In the summer of 2003 I waded through mud, chased snakes, caught butterflies and got my hands dirty while reporting a series of stories for The Wichita Eagle called “Hidden Kansas.” The stories changed my life, startled me, stirred deep emotions –and made me feel more alive to this day.
You can do a version of this yourself – make yourself feel more alive. Even if you don’t write a story series.
I’ve been thinking about Hidden Kansas since I lost my job last month. I need to tap into that wonderful vibe again. Why? Because in my anxious search for a new livelihood, I can already see that I’m feeding anxieties too much—and sacrificing what’s more vital. I’m no longer paying happy enough attention to life-giving scenes and natural art flourishing just outside my door. I’m not trying to write a sermon here about how we all need to stop and smell the flowers. But … what’s the point of having a job if you aren’t living life around it?
For the Hidden Kansas series, I hung out for days — or sometimes weeks, off and on — with scientists and naturalists based in Kansas. With geo-archaeologist Rolfe Mandel, I hunted Paleo Indian spear points made ten thousand years ago by Native American ancestors who hunted elephants and wild camels in Kansas. I hunted and caught (non-venomous) snakes with naturalist Joseph T. Collins. I collected 87-million-year-old shark teeth from the Gove County chalk beds in western Kansas with paleontologist Mike Everhart.
The premise of the series was to take my readers to little worlds and fabulous places just outside their doors – places most people almost always ignore.
Do most of us even glance at a river as we roll at 60 miles per hour across a bridge? No. But for Hidden Kansas, I rode a boat for miles, up and down the Arkansas River, with outdoorsman Kirk Woods, who taught me that water doesn’t just flow – it rolls and unfolds downstream, in a slow but predictable pattern, which is why rivers always have bends.
If you learn to read the water flow like Woods, you can know where the shallow parts and the deep parts (and where the fishing holes are), even while looking at the opaque surface of a muddy river. You can know, if you have Woods’ practiced eye, why it is that that beavers build their little homes on one part of that unfolding stream, and not others. You know that there is a glorious way that the water flow sculpts the landscape over eons of time, and how it creates patterns that thousands of species of fish and birds and mammals and plants pay close attention to.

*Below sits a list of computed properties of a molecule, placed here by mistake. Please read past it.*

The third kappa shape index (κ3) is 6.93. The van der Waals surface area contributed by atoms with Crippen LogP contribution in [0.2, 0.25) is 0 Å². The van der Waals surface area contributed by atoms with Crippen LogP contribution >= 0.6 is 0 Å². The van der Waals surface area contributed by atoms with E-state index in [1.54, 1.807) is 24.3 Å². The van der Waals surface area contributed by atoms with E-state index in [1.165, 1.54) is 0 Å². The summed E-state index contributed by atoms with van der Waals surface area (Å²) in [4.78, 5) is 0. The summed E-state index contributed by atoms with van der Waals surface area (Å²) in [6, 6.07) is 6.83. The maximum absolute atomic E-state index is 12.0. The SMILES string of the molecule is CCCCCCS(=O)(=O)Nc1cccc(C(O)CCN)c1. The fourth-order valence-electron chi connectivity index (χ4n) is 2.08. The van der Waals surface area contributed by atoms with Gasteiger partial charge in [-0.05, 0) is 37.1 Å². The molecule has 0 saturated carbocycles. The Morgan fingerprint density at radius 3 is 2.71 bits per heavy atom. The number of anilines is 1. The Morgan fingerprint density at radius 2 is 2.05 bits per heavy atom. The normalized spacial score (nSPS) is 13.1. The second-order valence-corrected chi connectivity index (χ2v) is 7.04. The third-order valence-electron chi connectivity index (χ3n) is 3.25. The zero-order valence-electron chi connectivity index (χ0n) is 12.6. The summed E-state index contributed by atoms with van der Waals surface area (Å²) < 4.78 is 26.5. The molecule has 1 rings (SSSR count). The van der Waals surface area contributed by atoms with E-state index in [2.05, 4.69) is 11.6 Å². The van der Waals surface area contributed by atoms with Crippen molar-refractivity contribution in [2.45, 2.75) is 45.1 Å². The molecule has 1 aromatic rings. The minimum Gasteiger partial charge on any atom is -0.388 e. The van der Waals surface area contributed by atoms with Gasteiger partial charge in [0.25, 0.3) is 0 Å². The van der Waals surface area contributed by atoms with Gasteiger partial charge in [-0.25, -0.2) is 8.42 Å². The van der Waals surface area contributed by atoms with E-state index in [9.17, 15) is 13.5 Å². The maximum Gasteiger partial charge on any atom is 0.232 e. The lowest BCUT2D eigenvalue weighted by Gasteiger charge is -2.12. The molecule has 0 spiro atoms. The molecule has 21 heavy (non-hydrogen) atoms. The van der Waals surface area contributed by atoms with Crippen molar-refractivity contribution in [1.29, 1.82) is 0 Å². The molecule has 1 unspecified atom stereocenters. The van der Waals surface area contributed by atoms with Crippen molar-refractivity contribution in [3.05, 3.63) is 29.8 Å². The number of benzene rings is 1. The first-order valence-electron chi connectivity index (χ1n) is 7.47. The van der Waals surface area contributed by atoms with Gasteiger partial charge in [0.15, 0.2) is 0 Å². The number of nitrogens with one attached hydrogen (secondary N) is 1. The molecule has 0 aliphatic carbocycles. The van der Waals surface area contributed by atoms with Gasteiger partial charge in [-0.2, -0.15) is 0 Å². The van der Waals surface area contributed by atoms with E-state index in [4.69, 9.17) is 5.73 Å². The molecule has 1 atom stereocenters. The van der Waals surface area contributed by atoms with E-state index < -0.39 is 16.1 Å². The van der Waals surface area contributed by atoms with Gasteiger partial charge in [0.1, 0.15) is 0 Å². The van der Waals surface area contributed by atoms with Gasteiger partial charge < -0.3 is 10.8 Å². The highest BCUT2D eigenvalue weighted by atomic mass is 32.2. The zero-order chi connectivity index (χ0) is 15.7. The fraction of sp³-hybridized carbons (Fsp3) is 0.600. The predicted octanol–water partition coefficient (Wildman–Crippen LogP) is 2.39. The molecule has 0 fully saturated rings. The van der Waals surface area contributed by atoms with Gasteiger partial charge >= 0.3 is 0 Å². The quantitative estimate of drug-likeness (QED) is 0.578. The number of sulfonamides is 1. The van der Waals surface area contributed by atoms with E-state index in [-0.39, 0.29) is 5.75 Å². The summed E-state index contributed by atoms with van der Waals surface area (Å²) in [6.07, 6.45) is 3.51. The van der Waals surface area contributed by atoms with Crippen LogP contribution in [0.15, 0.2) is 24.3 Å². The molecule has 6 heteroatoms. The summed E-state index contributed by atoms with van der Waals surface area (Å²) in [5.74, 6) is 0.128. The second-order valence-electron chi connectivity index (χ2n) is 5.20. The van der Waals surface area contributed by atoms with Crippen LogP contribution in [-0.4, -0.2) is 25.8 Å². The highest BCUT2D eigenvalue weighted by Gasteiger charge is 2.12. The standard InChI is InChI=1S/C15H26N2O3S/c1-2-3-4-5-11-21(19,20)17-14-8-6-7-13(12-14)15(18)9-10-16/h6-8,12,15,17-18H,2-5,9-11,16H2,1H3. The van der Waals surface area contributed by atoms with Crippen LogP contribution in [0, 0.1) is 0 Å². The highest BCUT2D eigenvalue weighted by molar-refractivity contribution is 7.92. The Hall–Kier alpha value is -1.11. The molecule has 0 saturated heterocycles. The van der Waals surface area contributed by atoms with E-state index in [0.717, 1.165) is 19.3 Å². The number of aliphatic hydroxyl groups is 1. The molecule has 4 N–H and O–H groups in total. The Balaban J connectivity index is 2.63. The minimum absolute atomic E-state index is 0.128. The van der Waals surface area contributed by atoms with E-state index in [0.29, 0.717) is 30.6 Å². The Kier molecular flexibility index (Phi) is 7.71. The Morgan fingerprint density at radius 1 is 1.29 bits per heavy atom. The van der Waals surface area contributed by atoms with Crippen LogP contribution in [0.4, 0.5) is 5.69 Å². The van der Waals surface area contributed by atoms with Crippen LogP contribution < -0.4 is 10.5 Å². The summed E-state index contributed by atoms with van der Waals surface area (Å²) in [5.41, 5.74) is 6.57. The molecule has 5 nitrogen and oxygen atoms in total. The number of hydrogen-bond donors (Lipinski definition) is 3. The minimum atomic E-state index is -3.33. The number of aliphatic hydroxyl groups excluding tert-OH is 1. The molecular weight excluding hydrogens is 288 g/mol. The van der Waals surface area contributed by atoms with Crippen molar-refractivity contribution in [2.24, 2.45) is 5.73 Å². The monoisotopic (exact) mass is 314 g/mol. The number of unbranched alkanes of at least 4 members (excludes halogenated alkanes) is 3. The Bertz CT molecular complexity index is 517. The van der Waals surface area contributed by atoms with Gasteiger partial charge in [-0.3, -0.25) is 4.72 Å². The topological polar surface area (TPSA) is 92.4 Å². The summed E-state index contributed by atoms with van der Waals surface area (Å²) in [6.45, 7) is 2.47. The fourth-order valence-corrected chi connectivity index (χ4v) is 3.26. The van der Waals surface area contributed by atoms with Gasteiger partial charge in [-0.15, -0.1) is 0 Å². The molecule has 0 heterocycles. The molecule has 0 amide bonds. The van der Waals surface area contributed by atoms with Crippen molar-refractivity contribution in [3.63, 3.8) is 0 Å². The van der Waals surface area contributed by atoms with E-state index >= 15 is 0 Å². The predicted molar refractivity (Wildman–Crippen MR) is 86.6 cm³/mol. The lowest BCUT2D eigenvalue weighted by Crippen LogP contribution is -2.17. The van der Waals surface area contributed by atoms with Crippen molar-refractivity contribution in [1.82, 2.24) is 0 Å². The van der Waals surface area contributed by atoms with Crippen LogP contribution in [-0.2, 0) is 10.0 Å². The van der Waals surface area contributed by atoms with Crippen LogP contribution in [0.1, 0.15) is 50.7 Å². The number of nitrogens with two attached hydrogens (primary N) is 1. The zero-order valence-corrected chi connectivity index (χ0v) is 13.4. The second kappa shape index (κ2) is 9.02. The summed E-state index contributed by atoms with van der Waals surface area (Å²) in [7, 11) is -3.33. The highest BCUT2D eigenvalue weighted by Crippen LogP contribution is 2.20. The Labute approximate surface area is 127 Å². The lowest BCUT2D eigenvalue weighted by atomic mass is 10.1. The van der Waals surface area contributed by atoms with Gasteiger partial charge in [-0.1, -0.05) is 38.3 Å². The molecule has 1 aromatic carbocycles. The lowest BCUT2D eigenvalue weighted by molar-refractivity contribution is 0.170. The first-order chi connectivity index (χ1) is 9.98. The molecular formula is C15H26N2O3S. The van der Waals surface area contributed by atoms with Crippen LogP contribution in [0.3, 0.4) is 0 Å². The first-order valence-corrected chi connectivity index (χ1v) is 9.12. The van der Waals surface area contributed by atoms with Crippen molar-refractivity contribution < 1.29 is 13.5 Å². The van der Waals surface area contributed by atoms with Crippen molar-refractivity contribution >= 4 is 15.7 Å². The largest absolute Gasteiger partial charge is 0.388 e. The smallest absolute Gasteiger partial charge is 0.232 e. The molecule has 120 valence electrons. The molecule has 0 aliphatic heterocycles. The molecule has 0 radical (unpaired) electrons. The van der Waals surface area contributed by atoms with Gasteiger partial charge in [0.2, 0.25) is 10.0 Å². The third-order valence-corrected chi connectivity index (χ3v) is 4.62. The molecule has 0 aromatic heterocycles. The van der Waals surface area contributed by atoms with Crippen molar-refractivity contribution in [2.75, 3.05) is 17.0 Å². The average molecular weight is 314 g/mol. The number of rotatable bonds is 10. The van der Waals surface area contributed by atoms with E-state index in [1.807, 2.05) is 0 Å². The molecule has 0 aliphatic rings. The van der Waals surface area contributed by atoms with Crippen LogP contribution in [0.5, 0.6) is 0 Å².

Once you see those patterns, and learn to read them, you can never roll over a bridge on a river and ignore it. In those few seconds of crossing, you can see at a glance an entire intricate world playing out the circle of life just under the bridge railings.
Native Americans used to live this way because they had to. They could glance at a prairie full of thousands of plants and know which ones to pluck to feed their children. The parched and thirsty hunters and gatherers of those ancient Native American bands could glance at a flock of birds in a dry prairie, and know, from the flight pattern, that the birds were headed to a waterhole, and that if they followed the direction the birds were flying, they’d probably find that waterhole, too. And in doing this, they did more than keep themselves and their children alive with protein and starches. By closely watching other living things, they became more alert and alive themselves.
Years after Hidden Kansas got published, about five years ago, I began riding a bicycle in the morning. At first I did this only for exercise. And at first, I took my cell phone along only in case I crashed the bike and needed to call for help.
But one day, while rolling through Chisholm Creek Park and its hundreds of acres of natural prairie in northeast Wichita, I saw a bumble-bee gathering food in the flower of a musk thistle. I got off the bike and photographed the bee.
That eventually led me to taking thousands of photographs, inside Chisholm and elsewhere, of flowers, and tree buds, and sunrises, and wild deer. An iPhone 6 has a fabulous camera, and includes photo editing tools that I then began to use to crop and tone my photos. I’d sometimes spend five minutes and shoot hundreds of frames of one flower with a one honeybee working inside it.
I’d post many of these photos on my Facebook page. And naturalist friends like Jim Mason or Everhart would post comments, teaching me what species of bee or butterfly I’d shot that morning.
I learned how to be a photographer.
And I learned how not to sleep while living.
The original idea for Hidden Kansas came indirectly from my father, who died young more than 20 years before I took up the series. Dad was a farmer, and sometimes a kind of philosopher whose throne was either a milking stool or a hay bale or a tractor seat, depending on what task he might be doing when the philosophy occurred to him.
It was Dad who took us shark-tooth hunting in Kansas. And it was him, sitting on a milk stool, who said that the ground beneath our feet was filled with the bones and the stories of millions of creatures and millions of stories that had come before us.
He also said that most people sleep-walk through most of their lives. They become preoccupied with mundane thoughts. They ignore most of what they see around them on any given day.
I didn’t want to live like that. I need to quit moping about losing my job, and go for a bike ride this afternoon.
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